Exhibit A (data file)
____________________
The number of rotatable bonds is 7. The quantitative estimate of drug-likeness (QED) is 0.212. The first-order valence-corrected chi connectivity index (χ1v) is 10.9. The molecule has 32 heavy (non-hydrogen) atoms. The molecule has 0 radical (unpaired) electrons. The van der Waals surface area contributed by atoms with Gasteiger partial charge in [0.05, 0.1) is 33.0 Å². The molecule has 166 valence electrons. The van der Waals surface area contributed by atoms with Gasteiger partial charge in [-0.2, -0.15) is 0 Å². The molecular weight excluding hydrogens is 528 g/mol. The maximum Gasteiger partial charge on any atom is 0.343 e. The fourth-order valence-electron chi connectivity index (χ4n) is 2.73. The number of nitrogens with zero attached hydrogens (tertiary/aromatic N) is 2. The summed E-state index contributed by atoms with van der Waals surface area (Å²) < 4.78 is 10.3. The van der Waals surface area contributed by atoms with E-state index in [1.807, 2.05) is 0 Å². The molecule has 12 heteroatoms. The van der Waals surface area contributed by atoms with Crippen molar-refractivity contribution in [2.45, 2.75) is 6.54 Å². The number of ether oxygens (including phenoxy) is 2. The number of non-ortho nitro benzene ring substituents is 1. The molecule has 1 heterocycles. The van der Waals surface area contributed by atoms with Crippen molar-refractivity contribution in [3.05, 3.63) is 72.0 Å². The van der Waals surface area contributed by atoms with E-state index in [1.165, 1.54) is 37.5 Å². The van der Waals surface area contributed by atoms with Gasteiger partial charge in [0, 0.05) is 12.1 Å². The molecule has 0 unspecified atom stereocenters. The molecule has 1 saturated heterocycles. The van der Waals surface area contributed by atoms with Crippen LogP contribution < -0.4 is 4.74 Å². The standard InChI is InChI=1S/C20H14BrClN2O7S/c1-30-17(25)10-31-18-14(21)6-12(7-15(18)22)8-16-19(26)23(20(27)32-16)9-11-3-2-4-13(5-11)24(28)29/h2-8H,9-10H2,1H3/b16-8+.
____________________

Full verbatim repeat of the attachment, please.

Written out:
The number of rotatable bonds is 7. The quantitative estimate of drug-likeness (QED) is 0.212. The first-order valence-corrected chi connectivity index (χ1v) is 10.9. The molecule has 32 heavy (non-hydrogen) atoms. The molecule has 0 radical (unpaired) electrons. The van der Waals surface area contributed by atoms with Gasteiger partial charge in [0.05, 0.1) is 33.0 Å². The molecule has 166 valence electrons. The van der Waals surface area contributed by atoms with Gasteiger partial charge in [-0.2, -0.15) is 0 Å². The molecular weight excluding hydrogens is 528 g/mol. The maximum Gasteiger partial charge on any atom is 0.343 e. The fourth-order valence-electron chi connectivity index (χ4n) is 2.73. The number of nitrogens with zero attached hydrogens (tertiary/aromatic N) is 2. The summed E-state index contributed by atoms with van der Waals surface area (Å²) < 4.78 is 10.3. The van der Waals surface area contributed by atoms with E-state index in [1.807, 2.05) is 0 Å². The molecule has 12 heteroatoms. The van der Waals surface area contributed by atoms with Crippen molar-refractivity contribution in [2.45, 2.75) is 6.54 Å². The number of ether oxygens (including phenoxy) is 2. The number of non-ortho nitro benzene ring substituents is 1. The molecule has 1 heterocycles. The van der Waals surface area contributed by atoms with Crippen molar-refractivity contribution in [3.05, 3.63) is 72.0 Å². The van der Waals surface area contributed by atoms with E-state index in [1.165, 1.54) is 37.5 Å². The van der Waals surface area contributed by atoms with Gasteiger partial charge in [0, 0.05) is 12.1 Å². The molecule has 0 unspecified atom stereocenters. The molecule has 1 saturated heterocycles. The van der Waals surface area contributed by atoms with Crippen LogP contribution < -0.4 is 4.74 Å². The standard InChI is InChI=1S/C20H14BrClN2O7S/c1-30-17(25)10-31-18-14(21)6-12(7-15(18)22)8-16-19(26)23(20(27)32-16)9-11-3-2-4-13(5-11)24(28)29/h2-8H,9-10H2,1H3/b16-8+.